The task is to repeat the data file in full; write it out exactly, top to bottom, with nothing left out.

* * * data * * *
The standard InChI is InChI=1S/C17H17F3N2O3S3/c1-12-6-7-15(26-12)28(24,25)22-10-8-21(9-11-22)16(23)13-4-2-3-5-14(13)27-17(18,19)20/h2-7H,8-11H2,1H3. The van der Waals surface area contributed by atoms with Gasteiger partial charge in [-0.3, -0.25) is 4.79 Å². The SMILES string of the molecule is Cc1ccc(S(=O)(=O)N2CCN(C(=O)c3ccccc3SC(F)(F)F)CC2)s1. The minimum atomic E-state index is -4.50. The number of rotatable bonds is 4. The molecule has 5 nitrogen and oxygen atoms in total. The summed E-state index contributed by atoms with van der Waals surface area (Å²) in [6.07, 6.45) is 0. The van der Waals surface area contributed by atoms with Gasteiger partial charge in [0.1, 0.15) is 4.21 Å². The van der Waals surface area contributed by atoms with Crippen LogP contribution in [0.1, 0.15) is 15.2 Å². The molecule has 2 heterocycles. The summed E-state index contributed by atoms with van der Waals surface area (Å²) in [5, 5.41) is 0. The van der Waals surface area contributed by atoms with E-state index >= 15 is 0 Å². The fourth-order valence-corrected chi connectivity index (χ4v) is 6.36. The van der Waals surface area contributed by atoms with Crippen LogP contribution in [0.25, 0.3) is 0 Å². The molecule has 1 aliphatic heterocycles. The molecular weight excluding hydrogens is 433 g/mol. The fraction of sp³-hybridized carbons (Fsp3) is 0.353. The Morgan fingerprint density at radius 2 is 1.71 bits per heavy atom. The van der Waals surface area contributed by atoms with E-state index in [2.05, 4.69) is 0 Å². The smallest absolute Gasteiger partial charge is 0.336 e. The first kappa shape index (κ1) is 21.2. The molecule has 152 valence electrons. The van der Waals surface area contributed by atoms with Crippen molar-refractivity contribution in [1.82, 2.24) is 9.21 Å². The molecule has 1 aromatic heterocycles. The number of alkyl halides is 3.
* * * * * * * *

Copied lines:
The standard InChI is InChI=1S/C17H17F3N2O3S3/c1-12-6-7-15(26-12)28(24,25)22-10-8-21(9-11-22)16(23)13-4-2-3-5-14(13)27-17(18,19)20/h2-7H,8-11H2,1H3. The van der Waals surface area contributed by atoms with Gasteiger partial charge in [-0.3, -0.25) is 4.79 Å². The SMILES string of the molecule is Cc1ccc(S(=O)(=O)N2CCN(C(=O)c3ccccc3SC(F)(F)F)CC2)s1. The minimum atomic E-state index is -4.50. The number of rotatable bonds is 4. The molecule has 5 nitrogen and oxygen atoms in total. The summed E-state index contributed by atoms with van der Waals surface area (Å²) in [6.07, 6.45) is 0. The van der Waals surface area contributed by atoms with Gasteiger partial charge in [0.1, 0.15) is 4.21 Å². The van der Waals surface area contributed by atoms with Crippen LogP contribution in [0.1, 0.15) is 15.2 Å². The molecule has 2 heterocycles. The summed E-state index contributed by atoms with van der Waals surface area (Å²) in [5, 5.41) is 0. The van der Waals surface area contributed by atoms with E-state index >= 15 is 0 Å². The fourth-order valence-corrected chi connectivity index (χ4v) is 6.36. The van der Waals surface area contributed by atoms with Crippen LogP contribution in [0.25, 0.3) is 0 Å². The molecule has 1 aliphatic heterocycles. The molecular weight excluding hydrogens is 433 g/mol. The fraction of sp³-hybridized carbons (Fsp3) is 0.353. The Morgan fingerprint density at radius 2 is 1.71 bits per heavy atom. The van der Waals surface area contributed by atoms with E-state index in [2.05, 4.69) is 0 Å². The smallest absolute Gasteiger partial charge is 0.336 e. The first kappa shape index (κ1) is 21.2. The molecule has 152 valence electrons. The van der Waals surface area contributed by atoms with Crippen molar-refractivity contribution in [1.82, 2.24) is 9.21 Å². The molecule has 1 aromatic heterocycles. The number of alkyl halides is 3.